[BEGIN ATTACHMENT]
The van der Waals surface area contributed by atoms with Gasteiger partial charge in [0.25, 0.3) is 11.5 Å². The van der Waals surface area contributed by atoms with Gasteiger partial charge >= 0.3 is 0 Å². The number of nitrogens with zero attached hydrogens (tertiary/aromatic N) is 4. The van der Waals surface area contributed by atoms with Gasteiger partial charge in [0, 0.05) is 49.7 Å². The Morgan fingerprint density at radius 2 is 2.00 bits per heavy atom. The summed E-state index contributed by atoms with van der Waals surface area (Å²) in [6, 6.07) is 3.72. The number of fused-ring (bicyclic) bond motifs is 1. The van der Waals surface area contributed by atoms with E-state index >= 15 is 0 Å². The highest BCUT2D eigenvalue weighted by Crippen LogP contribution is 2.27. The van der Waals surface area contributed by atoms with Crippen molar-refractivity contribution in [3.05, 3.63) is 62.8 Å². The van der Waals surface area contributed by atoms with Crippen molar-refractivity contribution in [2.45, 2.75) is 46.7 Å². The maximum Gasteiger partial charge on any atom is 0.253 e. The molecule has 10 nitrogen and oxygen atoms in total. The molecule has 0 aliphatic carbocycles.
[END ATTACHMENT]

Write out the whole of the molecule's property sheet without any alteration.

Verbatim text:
The van der Waals surface area contributed by atoms with Gasteiger partial charge in [0.25, 0.3) is 11.5 Å². The van der Waals surface area contributed by atoms with Gasteiger partial charge >= 0.3 is 0 Å². The number of nitrogens with zero attached hydrogens (tertiary/aromatic N) is 4. The van der Waals surface area contributed by atoms with Gasteiger partial charge in [0, 0.05) is 49.7 Å². The Morgan fingerprint density at radius 2 is 2.00 bits per heavy atom. The summed E-state index contributed by atoms with van der Waals surface area (Å²) in [6, 6.07) is 3.72. The number of fused-ring (bicyclic) bond motifs is 1. The van der Waals surface area contributed by atoms with E-state index >= 15 is 0 Å². The highest BCUT2D eigenvalue weighted by Crippen LogP contribution is 2.27. The van der Waals surface area contributed by atoms with Crippen molar-refractivity contribution in [3.05, 3.63) is 62.8 Å². The van der Waals surface area contributed by atoms with Crippen molar-refractivity contribution in [2.45, 2.75) is 46.7 Å². The maximum Gasteiger partial charge on any atom is 0.253 e. The molecule has 10 nitrogen and oxygen atoms in total. The molecule has 0 aliphatic carbocycles.